This is why I think geoengineering is going to happen. Desperate people do desperate things, and when you hear sober scientists say things like population “carrying capacity estimates [are] below 1 billion people” in a world of 4 degree warming, it’s hard to argue convincingly that the uncertainty and risks around geoengineering are worse.

Anyone who thinks that geoengineering is a way to avoid cutting carbon is an idiot. Geoengineering is a tourniquet, a desperate measure to stop the bleeding when nothing else can work in time. If Anderson’s analysis is accurate (and, if anything, it may be optimistic), it’s hard to see how we can avoid taking these desperate measures.

Jamais Cascio is a Senior Fellow of the IEET, and a professional futurist. He writes the popular blog Open the Future.


Nice article.  It’s truly sobering to see the data laid out so plainly.  If I believed in Kurzweil’s predictions and his Law of Accelerating Returns as it pertains to renewables I might be more optimistic about our chances of meeting this challenge.  Sadly, I do not.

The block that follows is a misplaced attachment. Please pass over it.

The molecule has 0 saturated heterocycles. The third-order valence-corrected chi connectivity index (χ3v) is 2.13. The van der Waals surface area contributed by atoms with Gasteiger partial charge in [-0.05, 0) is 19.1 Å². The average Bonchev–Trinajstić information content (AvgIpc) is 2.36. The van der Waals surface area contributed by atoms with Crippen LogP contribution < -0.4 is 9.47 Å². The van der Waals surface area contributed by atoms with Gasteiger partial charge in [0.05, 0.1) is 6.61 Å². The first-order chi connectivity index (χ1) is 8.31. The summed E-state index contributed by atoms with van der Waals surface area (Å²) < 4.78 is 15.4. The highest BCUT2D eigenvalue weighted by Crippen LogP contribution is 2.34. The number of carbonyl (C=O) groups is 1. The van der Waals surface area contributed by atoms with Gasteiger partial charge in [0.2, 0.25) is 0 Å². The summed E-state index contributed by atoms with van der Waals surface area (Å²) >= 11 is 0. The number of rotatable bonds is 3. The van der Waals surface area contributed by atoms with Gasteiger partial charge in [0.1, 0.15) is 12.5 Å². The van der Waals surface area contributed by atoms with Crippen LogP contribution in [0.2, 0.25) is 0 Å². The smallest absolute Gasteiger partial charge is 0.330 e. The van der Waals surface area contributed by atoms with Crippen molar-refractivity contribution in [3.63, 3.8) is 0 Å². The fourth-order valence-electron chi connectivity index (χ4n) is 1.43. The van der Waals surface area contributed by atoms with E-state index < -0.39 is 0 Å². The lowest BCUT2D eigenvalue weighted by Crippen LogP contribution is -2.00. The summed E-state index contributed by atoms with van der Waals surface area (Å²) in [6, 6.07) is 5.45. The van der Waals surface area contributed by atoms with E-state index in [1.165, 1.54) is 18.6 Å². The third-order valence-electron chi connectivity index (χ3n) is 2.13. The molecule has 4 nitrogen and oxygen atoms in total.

“Anyone who thinks that geoengineering is a way to avoid cutting carbon is an idiot. Geoengineering is a tourniquet, a desperate measure to stop the bleeding when nothing else can work in time.”

That right there was worth the price of admission.  Well said sir.

Perhaps point 1 is not so politically implausible as it might at first seem. There are ways available. Check out

You cannot implement global policies without a single political authority over the world. Different political superpowers have different climatic interests. Many nations would greatly benefit from an increase of temperature - others would face immense problems. Who decides? I do not think we are going to agree on a democratic base - third world countries can outvote the rich fellows of the northern hemisphere, but then they don’t have enough muscles to enforce their decisions on US, Europe, Russia, and China. Carbon caps mean taxes, so governments love them, they all agree on that. But when you have your literally freeze your electoral base - things change.